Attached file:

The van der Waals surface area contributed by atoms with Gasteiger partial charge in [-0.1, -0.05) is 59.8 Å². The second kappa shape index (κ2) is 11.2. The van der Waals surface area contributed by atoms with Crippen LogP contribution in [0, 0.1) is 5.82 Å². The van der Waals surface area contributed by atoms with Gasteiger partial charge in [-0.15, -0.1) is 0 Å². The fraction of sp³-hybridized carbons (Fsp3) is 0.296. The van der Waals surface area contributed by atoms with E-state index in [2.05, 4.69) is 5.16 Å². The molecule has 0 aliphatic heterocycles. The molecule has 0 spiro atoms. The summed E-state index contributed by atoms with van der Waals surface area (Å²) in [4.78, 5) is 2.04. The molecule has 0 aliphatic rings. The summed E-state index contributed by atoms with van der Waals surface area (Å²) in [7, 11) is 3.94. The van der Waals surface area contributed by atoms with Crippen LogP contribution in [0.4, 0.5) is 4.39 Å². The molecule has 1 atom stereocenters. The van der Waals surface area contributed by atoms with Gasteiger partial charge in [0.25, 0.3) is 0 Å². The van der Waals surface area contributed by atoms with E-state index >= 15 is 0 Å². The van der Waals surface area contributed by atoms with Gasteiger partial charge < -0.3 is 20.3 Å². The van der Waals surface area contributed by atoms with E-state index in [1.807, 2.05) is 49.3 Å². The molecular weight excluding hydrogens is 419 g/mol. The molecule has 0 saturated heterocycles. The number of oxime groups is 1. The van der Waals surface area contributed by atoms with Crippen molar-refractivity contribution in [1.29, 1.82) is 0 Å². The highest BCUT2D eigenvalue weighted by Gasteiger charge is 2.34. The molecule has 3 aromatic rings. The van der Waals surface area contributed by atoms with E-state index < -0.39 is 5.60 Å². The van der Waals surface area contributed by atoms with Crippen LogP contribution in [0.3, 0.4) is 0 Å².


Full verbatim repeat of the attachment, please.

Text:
The van der Waals surface area contributed by atoms with Gasteiger partial charge in [-0.1, -0.05) is 59.8 Å². The second kappa shape index (κ2) is 11.2. The van der Waals surface area contributed by atoms with Crippen LogP contribution in [0, 0.1) is 5.82 Å². The van der Waals surface area contributed by atoms with Gasteiger partial charge in [-0.15, -0.1) is 0 Å². The fraction of sp³-hybridized carbons (Fsp3) is 0.296. The van der Waals surface area contributed by atoms with E-state index in [2.05, 4.69) is 5.16 Å². The molecule has 0 aliphatic heterocycles. The molecule has 0 spiro atoms. The summed E-state index contributed by atoms with van der Waals surface area (Å²) in [4.78, 5) is 2.04. The molecule has 0 aliphatic rings. The summed E-state index contributed by atoms with van der Waals surface area (Å²) in [7, 11) is 3.94. The van der Waals surface area contributed by atoms with Crippen LogP contribution in [0.4, 0.5) is 4.39 Å². The molecule has 1 atom stereocenters. The van der Waals surface area contributed by atoms with Gasteiger partial charge in [0.25, 0.3) is 0 Å². The van der Waals surface area contributed by atoms with E-state index >= 15 is 0 Å². The van der Waals surface area contributed by atoms with Gasteiger partial charge < -0.3 is 20.3 Å². The van der Waals surface area contributed by atoms with E-state index in [1.807, 2.05) is 49.3 Å². The molecular weight excluding hydrogens is 419 g/mol. The molecule has 0 saturated heterocycles. The number of oxime groups is 1. The van der Waals surface area contributed by atoms with Crippen molar-refractivity contribution in [1.29, 1.82) is 0 Å². The highest BCUT2D eigenvalue weighted by Gasteiger charge is 2.34. The molecule has 3 aromatic rings. The van der Waals surface area contributed by atoms with E-state index < -0.39 is 5.60 Å². The van der Waals surface area contributed by atoms with Crippen LogP contribution in [0.3, 0.4) is 0 Å².